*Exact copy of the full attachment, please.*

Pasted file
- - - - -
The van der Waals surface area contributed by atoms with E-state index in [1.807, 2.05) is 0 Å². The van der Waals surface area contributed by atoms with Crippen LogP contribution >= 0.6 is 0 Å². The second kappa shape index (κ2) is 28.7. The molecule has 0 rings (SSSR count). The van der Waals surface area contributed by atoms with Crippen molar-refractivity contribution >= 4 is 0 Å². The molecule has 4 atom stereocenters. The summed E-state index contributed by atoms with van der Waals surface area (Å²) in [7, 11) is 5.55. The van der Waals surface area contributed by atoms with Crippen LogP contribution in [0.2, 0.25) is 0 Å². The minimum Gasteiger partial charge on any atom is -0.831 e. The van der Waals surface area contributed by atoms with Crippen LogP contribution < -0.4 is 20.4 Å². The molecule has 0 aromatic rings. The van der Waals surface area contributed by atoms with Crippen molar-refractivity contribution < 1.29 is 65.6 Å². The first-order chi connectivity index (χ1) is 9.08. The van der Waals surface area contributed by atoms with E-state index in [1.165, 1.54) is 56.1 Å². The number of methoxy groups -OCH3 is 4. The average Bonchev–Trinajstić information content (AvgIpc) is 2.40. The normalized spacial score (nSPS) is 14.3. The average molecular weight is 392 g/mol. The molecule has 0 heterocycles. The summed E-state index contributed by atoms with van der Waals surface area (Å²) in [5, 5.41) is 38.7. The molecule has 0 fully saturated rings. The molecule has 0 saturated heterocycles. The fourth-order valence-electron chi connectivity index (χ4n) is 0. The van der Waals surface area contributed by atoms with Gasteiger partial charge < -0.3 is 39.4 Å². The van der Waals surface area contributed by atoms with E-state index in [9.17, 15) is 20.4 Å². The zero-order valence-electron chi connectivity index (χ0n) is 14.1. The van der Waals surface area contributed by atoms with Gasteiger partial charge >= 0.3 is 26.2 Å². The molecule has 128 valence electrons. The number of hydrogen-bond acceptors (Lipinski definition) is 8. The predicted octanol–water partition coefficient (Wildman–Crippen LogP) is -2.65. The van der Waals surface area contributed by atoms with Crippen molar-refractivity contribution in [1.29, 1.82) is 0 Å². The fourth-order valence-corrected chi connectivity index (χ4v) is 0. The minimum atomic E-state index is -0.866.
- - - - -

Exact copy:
The van der Waals surface area contributed by atoms with E-state index in [1.807, 2.05) is 0 Å². The van der Waals surface area contributed by atoms with Crippen LogP contribution >= 0.6 is 0 Å². The second kappa shape index (κ2) is 28.7. The molecule has 0 rings (SSSR count). The van der Waals surface area contributed by atoms with Crippen molar-refractivity contribution >= 4 is 0 Å². The molecule has 4 atom stereocenters. The summed E-state index contributed by atoms with van der Waals surface area (Å²) in [7, 11) is 5.55. The van der Waals surface area contributed by atoms with Crippen LogP contribution in [0.2, 0.25) is 0 Å². The minimum Gasteiger partial charge on any atom is -0.831 e. The van der Waals surface area contributed by atoms with Crippen LogP contribution < -0.4 is 20.4 Å². The molecule has 0 aromatic rings. The van der Waals surface area contributed by atoms with Crippen molar-refractivity contribution < 1.29 is 65.6 Å². The first-order chi connectivity index (χ1) is 9.08. The van der Waals surface area contributed by atoms with E-state index in [1.165, 1.54) is 56.1 Å². The number of methoxy groups -OCH3 is 4. The average Bonchev–Trinajstić information content (AvgIpc) is 2.40. The normalized spacial score (nSPS) is 14.3. The average molecular weight is 392 g/mol. The molecule has 0 heterocycles. The summed E-state index contributed by atoms with van der Waals surface area (Å²) in [5, 5.41) is 38.7. The molecule has 0 fully saturated rings. The molecule has 0 saturated heterocycles. The fourth-order valence-electron chi connectivity index (χ4n) is 0. The van der Waals surface area contributed by atoms with Gasteiger partial charge < -0.3 is 39.4 Å². The van der Waals surface area contributed by atoms with E-state index in [9.17, 15) is 20.4 Å². The zero-order valence-electron chi connectivity index (χ0n) is 14.1. The van der Waals surface area contributed by atoms with Gasteiger partial charge >= 0.3 is 26.2 Å². The molecule has 128 valence electrons. The number of hydrogen-bond acceptors (Lipinski definition) is 8. The predicted octanol–water partition coefficient (Wildman–Crippen LogP) is -2.65. The van der Waals surface area contributed by atoms with Crippen molar-refractivity contribution in [1.29, 1.82) is 0 Å². The fourth-order valence-corrected chi connectivity index (χ4v) is 0. The minimum atomic E-state index is -0.866.